Those predicting the end of America's primacy on the world stage need to remember that Jimmy Carter was succeeded by Ronald Reagan. The American democratic system tends to see weak presidents begetting strong ones, so there is reason to hope Obama's ineptitude will be remedied
For Keith Windschuttle's latest Chronicle column, just published in the September issue of Quadrant, follow the link below
Australians are off to the Middle East once more, about to replay in miniature the post 9/11 bid to bring democracy to a part of the world where the definition of an enlightened leader is the man who considerately sharpens his knife before cutting your throat.
Closer to home, as Zeg observes, we have our very own flying corps of entirely predictable pains.
In case you missed it, Q&A guest Tasneem Chopra last week tossed off the blithe assertion that her co-religionists were the first people, other than Aborigines, to put down roots in Australia:
"...the Muslim community is ... being referred to as 'the migrants'. Now, the Muslim community has been here. We know its origins predate that of Cook."
The comment was allowed to pass unremarked, with not even a whisper of dissent that visits by Indonesian fishermen to the far North -- surely what Chopra was thinking -- are not to be considered in the same breath as a state-financed expedition charged in part with finding unknown lands for study and settlement.
Perhaps, if Q&A were to abandon the usual 4-to-1 stack in favour of Central Casting's weekly retinue of left-leaning luvvies, glib howlers like Ms Chopra's might inspire demurral, debate and a rather more interesting show. At least she wasn't singing the praises of David Hicks.
But that wouldn't be the ABC, would it? Their ABC, that is -- an ABC that remains largely untouched and still very much unreformed 12 months after Abbott & Co. assumed office.
Jennifer Marohasy, the woman whose delving into the way our Bureau of Meteorology "homogenises" temperature records, turning cooling into warming in the process, was invited to discuss her research on the local ABC station in Rutherglen, Victoria. As this town is one of her chief case studies in temperature manipulation, one can easily imagine that local listeners would have found the interview particularly interesting.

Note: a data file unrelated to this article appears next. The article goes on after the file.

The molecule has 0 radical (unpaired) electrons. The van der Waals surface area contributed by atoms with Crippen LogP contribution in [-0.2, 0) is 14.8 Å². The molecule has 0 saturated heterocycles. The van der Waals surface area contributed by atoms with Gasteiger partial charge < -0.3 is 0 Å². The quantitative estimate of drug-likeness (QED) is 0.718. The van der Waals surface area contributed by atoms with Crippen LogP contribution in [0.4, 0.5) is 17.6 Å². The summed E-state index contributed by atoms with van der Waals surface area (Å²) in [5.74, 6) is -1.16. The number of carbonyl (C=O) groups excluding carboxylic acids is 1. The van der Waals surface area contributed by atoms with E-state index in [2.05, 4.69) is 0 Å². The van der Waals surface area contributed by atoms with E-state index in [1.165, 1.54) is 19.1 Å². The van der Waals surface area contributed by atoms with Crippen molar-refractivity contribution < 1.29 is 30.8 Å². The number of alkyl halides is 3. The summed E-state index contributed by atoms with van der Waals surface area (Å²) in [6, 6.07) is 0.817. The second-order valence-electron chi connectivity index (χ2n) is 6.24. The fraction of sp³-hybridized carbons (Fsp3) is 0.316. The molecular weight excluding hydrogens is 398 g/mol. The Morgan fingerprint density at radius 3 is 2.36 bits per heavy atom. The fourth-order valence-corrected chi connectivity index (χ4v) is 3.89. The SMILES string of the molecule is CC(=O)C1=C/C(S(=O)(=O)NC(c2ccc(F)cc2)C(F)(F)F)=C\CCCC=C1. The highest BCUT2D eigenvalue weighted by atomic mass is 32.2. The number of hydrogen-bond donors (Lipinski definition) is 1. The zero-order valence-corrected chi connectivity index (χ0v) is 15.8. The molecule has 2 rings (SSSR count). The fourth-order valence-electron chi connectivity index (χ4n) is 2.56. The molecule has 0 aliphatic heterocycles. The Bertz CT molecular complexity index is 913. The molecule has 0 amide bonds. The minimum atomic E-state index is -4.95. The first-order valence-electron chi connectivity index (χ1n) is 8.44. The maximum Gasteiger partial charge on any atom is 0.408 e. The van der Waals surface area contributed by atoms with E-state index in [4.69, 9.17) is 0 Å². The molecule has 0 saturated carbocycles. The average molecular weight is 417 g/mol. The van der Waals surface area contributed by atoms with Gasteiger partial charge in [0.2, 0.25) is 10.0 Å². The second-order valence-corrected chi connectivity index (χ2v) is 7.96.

And no doubt they did -- but only for the few seconds that the ABC allowed Marohasy's voice to be heard.
When her phone connection was cut off without warning, Marohasy assumed it was a technical glitch and waited for an ABC producer to call her back ... and waited ... and waited. Eventually she dialled the studio herself and learned that John Cook, one of the national broadcaster's forever-on-call, motor-mouth warmist quote factories, had taken her place unopposed at the microphone.
Follow the link below for Marohasy's account of the ABC's latest partisan disgrace.
The Guardian, that pillar of progressive thought, takes a dim view of those who deviate from luvvie-ness, so it was a surprise to find that it had published a reader's explanation for authorities' willingness to tolerate an epidemic of rapes by 'Asian' men in the English town of Rotherham.
"This is the climate under which the Rotherham social services probably worked. Decent staff in fear of their jobs, and PC staff protecting their PC credentials. Nothing, absolutely nothing, is more precious to the politically correct than their PC credentials. They will turn a blind eye to abuse, rape even... it took a murder for them to reluctantly stir themselves into some sort of action.
By showering all and sundry with ridiculous accusations of racism, bigotry and (ludicrously) 'islamophobia' , the 'elite' (=comfortable leafy suburb-dwelling condescending self-righteous pompous pillocks) have created a climate in which it was easy for these thugs to commit their crimes."
The comment -- and the above is but a sample -- was soon flushed by a vigilant editor down the Guardian's memory hole, but not before the it had been copied and posted elsewhere. Follow this link or the one below to read the comment in full.
Alan Moran on the first principle of alternate energy:
"Whenever a businessman, and in many cases an environmentalist, recommends the on-going subsidy for renewables it almost always means someone with a vested interest in forcing consumers or taxpayers to pay for something that is not in their interest..."